Amadeus VIII

Amadeus VIII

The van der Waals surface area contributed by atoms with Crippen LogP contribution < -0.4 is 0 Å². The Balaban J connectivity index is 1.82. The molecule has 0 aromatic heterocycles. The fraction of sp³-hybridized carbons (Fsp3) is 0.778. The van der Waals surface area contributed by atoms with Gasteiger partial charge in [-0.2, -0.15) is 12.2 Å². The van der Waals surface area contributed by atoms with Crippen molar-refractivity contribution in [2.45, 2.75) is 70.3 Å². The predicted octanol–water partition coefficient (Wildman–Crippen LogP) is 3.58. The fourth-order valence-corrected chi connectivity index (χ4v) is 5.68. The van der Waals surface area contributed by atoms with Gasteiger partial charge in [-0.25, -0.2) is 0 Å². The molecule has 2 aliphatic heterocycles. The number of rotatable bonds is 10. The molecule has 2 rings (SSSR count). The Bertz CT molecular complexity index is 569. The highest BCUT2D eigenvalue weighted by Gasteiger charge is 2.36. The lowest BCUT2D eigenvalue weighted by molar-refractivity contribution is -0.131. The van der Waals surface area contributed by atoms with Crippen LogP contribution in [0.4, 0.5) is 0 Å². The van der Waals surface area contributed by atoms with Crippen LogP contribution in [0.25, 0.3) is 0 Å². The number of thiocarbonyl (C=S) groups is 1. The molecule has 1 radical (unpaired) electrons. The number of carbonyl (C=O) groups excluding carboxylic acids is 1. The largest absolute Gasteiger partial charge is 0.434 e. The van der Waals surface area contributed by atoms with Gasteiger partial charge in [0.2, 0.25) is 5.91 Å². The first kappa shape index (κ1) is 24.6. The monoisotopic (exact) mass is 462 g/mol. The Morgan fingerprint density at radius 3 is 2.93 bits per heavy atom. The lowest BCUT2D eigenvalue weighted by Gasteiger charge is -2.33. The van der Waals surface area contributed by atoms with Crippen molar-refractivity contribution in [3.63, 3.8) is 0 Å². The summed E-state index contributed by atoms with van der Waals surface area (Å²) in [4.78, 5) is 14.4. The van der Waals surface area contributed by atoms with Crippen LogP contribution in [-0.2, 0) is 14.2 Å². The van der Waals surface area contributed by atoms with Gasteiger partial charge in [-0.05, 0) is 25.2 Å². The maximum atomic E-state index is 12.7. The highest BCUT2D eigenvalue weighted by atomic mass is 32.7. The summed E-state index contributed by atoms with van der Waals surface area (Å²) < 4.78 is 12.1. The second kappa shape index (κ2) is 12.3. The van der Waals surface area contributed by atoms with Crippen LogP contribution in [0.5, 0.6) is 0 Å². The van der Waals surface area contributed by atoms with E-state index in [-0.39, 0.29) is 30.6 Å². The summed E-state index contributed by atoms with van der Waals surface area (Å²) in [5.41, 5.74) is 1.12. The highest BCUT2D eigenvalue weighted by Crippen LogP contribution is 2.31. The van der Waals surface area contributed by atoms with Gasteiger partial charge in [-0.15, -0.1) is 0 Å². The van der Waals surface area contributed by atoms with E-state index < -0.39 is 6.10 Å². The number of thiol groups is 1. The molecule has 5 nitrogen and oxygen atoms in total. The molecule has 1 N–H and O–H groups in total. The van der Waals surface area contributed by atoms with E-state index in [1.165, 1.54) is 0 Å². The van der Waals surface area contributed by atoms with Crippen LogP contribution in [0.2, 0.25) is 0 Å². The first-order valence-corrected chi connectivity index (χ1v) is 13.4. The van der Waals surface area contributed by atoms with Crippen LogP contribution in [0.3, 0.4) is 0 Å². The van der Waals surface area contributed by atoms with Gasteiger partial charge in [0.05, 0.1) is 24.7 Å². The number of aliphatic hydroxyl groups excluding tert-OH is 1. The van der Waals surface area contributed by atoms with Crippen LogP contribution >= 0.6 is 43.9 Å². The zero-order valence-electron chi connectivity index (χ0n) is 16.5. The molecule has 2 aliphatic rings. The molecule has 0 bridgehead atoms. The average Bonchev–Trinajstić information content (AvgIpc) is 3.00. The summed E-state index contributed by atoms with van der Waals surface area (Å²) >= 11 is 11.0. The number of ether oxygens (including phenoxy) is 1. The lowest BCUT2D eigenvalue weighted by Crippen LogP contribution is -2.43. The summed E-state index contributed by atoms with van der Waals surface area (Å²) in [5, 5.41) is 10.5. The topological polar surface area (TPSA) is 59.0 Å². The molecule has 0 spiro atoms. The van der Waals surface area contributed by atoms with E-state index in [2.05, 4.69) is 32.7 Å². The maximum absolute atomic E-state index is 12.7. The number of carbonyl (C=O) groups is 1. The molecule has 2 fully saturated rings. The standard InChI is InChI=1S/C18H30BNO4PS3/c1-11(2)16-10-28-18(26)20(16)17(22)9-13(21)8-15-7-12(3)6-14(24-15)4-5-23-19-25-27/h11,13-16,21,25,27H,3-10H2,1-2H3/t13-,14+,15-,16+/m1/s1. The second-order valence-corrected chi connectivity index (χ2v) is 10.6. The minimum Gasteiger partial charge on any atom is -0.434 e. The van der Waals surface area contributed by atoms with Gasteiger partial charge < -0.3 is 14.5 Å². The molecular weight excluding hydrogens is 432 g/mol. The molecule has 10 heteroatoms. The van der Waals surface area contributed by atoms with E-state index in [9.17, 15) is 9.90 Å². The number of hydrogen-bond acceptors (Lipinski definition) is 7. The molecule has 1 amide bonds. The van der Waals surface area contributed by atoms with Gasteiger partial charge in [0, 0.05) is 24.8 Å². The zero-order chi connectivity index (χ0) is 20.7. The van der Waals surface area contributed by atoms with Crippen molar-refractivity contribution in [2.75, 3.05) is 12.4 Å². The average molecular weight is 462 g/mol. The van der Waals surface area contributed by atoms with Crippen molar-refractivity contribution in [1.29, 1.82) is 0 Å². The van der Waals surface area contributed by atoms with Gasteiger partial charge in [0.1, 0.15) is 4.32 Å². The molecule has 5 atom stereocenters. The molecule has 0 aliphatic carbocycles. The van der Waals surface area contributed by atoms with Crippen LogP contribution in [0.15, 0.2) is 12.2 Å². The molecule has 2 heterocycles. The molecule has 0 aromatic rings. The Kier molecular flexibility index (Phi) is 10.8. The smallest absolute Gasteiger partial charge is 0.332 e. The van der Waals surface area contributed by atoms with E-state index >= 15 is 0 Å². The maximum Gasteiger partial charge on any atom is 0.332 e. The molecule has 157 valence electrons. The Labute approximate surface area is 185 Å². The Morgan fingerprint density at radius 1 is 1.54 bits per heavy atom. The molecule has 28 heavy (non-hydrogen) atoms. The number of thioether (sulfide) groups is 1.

count, afterwards duke, OF SAVOY, is known in history for allowing himself to be elected at the Council of Basle, under the name of Felix V, antipope to Eugenius IV. He was born Dec. 4, 1383. In 1416 Savoy was made a dukedom by the emperor Sigismund, who also invested Amadeus, in 1422, with the county of Geneva. In 1430 Amadeus founded the hermitage at Ripaille, where he retired with five other knights, after having left the affairs of his estates in the hands of his son Louis. Amadeus was appointed dean of this hermitage, and spent five years there, until the year 1439, when the schismatic party of the Council of Basle elected him antipope. Although warmly attached to Eugenius IV, his vanity led him to accept the offer, and the more so as he was told that he was "obliged to help the Church." He now gave up entirely all his estates, and was consecrated at Basle July 24, 1440, as pope Felix V. For nine years he occupied his pontificate, which he voluntarily resigned in 1449 in favor of Nicholas V, the successor of Eugenius, whom he regarded as the right pope. He died at Ripaille, Jan. 7, 1451. See Miller, Schweizerische Gesch., 3, 2, 9; Hefele, in Wetzer u. Welte's Kirchen-Lexikon, s.v. (B. P.)

 
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